Over the past couple of months I've posted here about my adventures quilting by hand and with my new Juki 2010Q (you could call it a mid-arm quilter/sewing machine). After that I thought it would be fun to talk about long arm quilters. Since I don't own one I reached out to the gals in our facebook group and Abby West (we're fast becoming friends, lol) volunteered to answer all my questions and share pictures of her long-arm quilter and her studio. Yay! We're so lucky.
This is Abby. She makes beautiful quilts and blogs about them at Color Bar Quilts. She also takes commissions and although she is modest about it, I'd say she's amazing!
Here is what she wrote:
I started with Free Motion Quilting (FMQ) on my domestic and loved it! But the small size of my domestic machine was limiting my projects. I was also having trouble with the stress on my body of pulling/pushing a large quilt through my machine.
I started researching long arms, everything from frames to hold my domestic to $30,000 machines. My must-haves were a sturdy structure, not having to baste quilts, easy to maintain, easy to use, great customer service and sticking to my budget. I also wanted a machine with no less then 18” of throat space and had a needle speed of minimum 2000+ stitches per minute.
Before buying a long arm, consider whether…
…you have the room. A long arm frame takes up a lot of space, generally 10’ or 12’ long and 3’ to 5’ deep. You also need to allow for space to move around your machine; you don’t want to keep running into it or have the carriage hit the wall. If you are space limited, there are a few sit down models with much smaller tables; you prepare your quilts as if you were quilting on a domestic.
…you can stand for long periods. It takes many hours to finish a quilt, plus time to practice every day. This really has to be high on the list of things to consider -- I have read that long arm owners have trouble with neck and back pain. To make it more comfortable to use, I raised my machine up to a height where I could see behind the needle without bending my neck.
I purchased my Juki TL-2200QVP in November 2013.
- 18"x10" Workspace
- 2,200 Stitches Per Minute Maximum (SPM) Sewing Speed
- Automatic Thread Trimmer
- Easy Threading
- Direct Drive Motor System - No belts to slip off the motor.
- Independent Built in Bobbin Winder
- Needle up/down Stop Position Control
- Large Color LCD Display indicates:
- Stitch Regular Mode - 4 Stitching modes - Cruise, Precise, Manual, and Baste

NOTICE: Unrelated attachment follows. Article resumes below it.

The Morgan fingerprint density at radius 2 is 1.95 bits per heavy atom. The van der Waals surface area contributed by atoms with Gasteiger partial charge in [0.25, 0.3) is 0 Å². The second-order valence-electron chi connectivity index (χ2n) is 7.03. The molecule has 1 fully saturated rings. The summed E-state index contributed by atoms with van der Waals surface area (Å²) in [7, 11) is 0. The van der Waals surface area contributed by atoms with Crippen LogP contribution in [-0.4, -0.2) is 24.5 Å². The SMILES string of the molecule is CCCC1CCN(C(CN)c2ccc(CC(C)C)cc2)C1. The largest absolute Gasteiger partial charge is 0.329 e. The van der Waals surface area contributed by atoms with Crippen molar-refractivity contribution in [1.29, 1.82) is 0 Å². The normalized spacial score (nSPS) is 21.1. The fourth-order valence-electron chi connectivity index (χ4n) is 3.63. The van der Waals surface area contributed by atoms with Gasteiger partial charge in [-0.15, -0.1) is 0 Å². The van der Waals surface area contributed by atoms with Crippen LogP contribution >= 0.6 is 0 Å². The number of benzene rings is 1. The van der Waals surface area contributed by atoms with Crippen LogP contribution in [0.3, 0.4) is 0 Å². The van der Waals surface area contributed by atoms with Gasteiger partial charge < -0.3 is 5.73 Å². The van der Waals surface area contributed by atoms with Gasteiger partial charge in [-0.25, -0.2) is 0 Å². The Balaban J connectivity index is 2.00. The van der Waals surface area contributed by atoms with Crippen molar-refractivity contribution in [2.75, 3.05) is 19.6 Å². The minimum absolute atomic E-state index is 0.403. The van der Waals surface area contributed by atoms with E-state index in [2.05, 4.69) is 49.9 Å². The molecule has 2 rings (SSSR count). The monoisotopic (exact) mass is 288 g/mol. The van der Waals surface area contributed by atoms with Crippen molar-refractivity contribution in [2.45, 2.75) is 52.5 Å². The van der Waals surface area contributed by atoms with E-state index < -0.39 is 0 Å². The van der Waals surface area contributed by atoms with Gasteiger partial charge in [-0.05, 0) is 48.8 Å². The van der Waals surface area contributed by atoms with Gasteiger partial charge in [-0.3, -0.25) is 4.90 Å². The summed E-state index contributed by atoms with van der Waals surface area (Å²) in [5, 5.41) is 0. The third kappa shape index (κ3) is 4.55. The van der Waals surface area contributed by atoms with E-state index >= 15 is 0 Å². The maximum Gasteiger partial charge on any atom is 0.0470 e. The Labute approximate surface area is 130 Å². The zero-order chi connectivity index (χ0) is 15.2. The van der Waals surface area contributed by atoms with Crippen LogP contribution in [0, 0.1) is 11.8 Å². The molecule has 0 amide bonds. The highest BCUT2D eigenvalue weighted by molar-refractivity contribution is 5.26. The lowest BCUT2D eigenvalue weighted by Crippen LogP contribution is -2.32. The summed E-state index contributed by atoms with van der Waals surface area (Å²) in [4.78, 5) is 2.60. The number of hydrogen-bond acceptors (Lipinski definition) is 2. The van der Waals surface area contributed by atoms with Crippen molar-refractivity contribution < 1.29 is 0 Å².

- Led Light Settings
- Needle Speed
- Stitch Speed
- Large Capacity, High Speed Rotary Hook (M size bobbins)
- Adjustable Front Handles
- Handle Bar Control at Your Fingertips to control Start/Stop and Needle Up/Down
- LED Lights Above Needle and Work Area
- Solid Steel Frame
It was very easy to setup on my own, though I needed a friend to help lift the head onto the carriage. The instructions provided by Grace for the frame setup were very easy to follow. The documentation wasn’t clear about the final tension adjustments, but a quick call to the store’s Customer Service cleared this up.
I find the Juki is very easy to use and has smooth movement. With the frame height adjusted to my height, I find that I can sew for hours without any trouble.
I test-drove several machines before deciding on the Juki. The Gammill and APQS high-end machines were such a dream to use. I did not have the opportunity to test drive the Juki, but I don’t regret my purchase. I find it comparable to the more expensive machines and it kept me in budget. I do wish I had channel locks for the frame for straight-line quilting but this option is not available for the frame.
The 2200QVP has a 5 ½” wide base while most other machines are only 3” or 4” wide. Juki does not offer a base extender plate, but I did find one online that is custom-made for the machine and I love it. The base extender gives me 11” of support for ruler work and really helps the quilt move smoothly under the needle.
I loaded my first quilt using pins to attach to the leaders and decided that was just too time consuming and made my fingers hurt, so I invested in Leader Grips to be able to snap my backing fabric to the cloth leaders. I float my top and batting, allowing me to load a quilt quickly.
I purchased the 10’ frame, a limitation of my room dimensions. I found it was a bit tricky when I loaded a 90” quilt on the frame; if I get more space I will add the 2’ extension.
Some additional things to consider:
- Don’t get discouraged after a few uses – it takes lots of practice! My skill is improving after 20 quilted projects.
- Learn all you can from online forums, videos, Craftsy classes. Don’t be afraid to ask questions.
- Consider the additional cost of items you need to get started, such as cloth leaders, thread, batting, bobbins, needles, etc.
- I would not recommend buying a lot of thread in the beginning; try a few brands to see what works for you and your machine.
Wow, didn't she spill the beans! I'm so grateful to Abby for taking the time to share all of that information with us. She answered questions that I hadn't even thought of yet. I love her Juki TL2200-QVP and hope that someday I'll have the room (and budget) for one.
Be sure to visit Color Bar Quilts to see more and keep up with Abby's beautiful modern quilts. Lucky for us, she's active in our SewCanShe facebook group so if you have any questions or comments just post and I'm sure she'll respond.